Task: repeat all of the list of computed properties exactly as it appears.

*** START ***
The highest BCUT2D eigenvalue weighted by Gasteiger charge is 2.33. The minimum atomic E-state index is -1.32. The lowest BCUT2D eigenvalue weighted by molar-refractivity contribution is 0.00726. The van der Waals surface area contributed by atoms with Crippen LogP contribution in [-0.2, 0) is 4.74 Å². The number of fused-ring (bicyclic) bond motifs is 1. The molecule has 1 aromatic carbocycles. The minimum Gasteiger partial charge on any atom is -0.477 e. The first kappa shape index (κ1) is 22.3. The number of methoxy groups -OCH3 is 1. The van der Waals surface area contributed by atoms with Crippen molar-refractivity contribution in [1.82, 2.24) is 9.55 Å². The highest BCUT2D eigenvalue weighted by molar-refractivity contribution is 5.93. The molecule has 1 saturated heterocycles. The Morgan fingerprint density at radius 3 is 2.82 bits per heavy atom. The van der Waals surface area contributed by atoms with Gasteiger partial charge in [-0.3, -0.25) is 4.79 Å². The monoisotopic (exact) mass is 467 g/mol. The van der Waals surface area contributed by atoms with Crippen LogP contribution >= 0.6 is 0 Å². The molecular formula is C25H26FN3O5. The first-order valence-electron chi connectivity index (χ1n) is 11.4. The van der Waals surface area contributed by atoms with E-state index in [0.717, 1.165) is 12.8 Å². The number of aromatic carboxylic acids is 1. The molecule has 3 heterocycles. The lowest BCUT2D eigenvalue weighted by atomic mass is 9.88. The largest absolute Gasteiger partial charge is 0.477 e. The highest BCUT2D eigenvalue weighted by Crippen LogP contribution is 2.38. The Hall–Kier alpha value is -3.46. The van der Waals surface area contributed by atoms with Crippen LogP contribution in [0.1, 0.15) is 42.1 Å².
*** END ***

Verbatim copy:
The highest BCUT2D eigenvalue weighted by Gasteiger charge is 2.33. The minimum atomic E-state index is -1.32. The lowest BCUT2D eigenvalue weighted by molar-refractivity contribution is 0.00726. The van der Waals surface area contributed by atoms with Crippen LogP contribution in [-0.2, 0) is 4.74 Å². The number of fused-ring (bicyclic) bond motifs is 1. The molecule has 1 aromatic carbocycles. The minimum Gasteiger partial charge on any atom is -0.477 e. The first kappa shape index (κ1) is 22.3. The number of methoxy groups -OCH3 is 1. The van der Waals surface area contributed by atoms with Crippen molar-refractivity contribution in [1.82, 2.24) is 9.55 Å². The highest BCUT2D eigenvalue weighted by molar-refractivity contribution is 5.93. The molecule has 1 saturated heterocycles. The Morgan fingerprint density at radius 3 is 2.82 bits per heavy atom. The van der Waals surface area contributed by atoms with Gasteiger partial charge in [-0.3, -0.25) is 4.79 Å². The monoisotopic (exact) mass is 467 g/mol. The van der Waals surface area contributed by atoms with Crippen LogP contribution >= 0.6 is 0 Å². The molecular formula is C25H26FN3O5. The first-order valence-electron chi connectivity index (χ1n) is 11.4. The van der Waals surface area contributed by atoms with E-state index in [0.717, 1.165) is 12.8 Å². The number of aromatic carboxylic acids is 1. The molecule has 3 heterocycles. The lowest BCUT2D eigenvalue weighted by atomic mass is 9.88. The largest absolute Gasteiger partial charge is 0.477 e. The highest BCUT2D eigenvalue weighted by Crippen LogP contribution is 2.38. The Hall–Kier alpha value is -3.46. The van der Waals surface area contributed by atoms with Crippen LogP contribution in [0.1, 0.15) is 42.1 Å².